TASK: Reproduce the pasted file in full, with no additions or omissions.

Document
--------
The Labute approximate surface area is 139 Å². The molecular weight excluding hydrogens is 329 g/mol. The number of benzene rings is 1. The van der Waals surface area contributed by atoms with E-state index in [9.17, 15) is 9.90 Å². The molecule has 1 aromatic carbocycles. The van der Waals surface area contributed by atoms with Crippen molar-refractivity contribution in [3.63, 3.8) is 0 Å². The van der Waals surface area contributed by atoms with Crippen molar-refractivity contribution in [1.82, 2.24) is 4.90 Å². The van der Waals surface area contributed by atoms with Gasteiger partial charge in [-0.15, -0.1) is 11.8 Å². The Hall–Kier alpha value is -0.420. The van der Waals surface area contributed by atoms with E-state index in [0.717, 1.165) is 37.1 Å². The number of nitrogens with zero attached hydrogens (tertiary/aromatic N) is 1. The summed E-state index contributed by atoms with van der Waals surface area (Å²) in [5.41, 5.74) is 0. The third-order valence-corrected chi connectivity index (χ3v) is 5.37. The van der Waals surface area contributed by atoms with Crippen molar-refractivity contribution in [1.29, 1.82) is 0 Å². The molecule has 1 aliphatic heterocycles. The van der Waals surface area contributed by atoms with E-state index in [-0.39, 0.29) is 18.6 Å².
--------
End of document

The Labute approximate surface area is 139 Å². The molecular weight excluding hydrogens is 329 g/mol. The number of benzene rings is 1. The van der Waals surface area contributed by atoms with E-state index in [9.17, 15) is 9.90 Å². The molecule has 1 aromatic carbocycles. The van der Waals surface area contributed by atoms with Crippen molar-refractivity contribution in [3.63, 3.8) is 0 Å². The van der Waals surface area contributed by atoms with Crippen molar-refractivity contribution in [1.82, 2.24) is 4.90 Å². The van der Waals surface area contributed by atoms with Gasteiger partial charge in [-0.15, -0.1) is 11.8 Å². The Hall–Kier alpha value is -0.420. The van der Waals surface area contributed by atoms with E-state index in [0.717, 1.165) is 37.1 Å². The number of nitrogens with zero attached hydrogens (tertiary/aromatic N) is 1. The summed E-state index contributed by atoms with van der Waals surface area (Å²) in [5.41, 5.74) is 0. The third-order valence-corrected chi connectivity index (χ3v) is 5.37. The van der Waals surface area contributed by atoms with Crippen molar-refractivity contribution in [1.29, 1.82) is 0 Å². The molecule has 1 aliphatic heterocycles. The van der Waals surface area contributed by atoms with E-state index in [-0.39, 0.29) is 18.6 Å².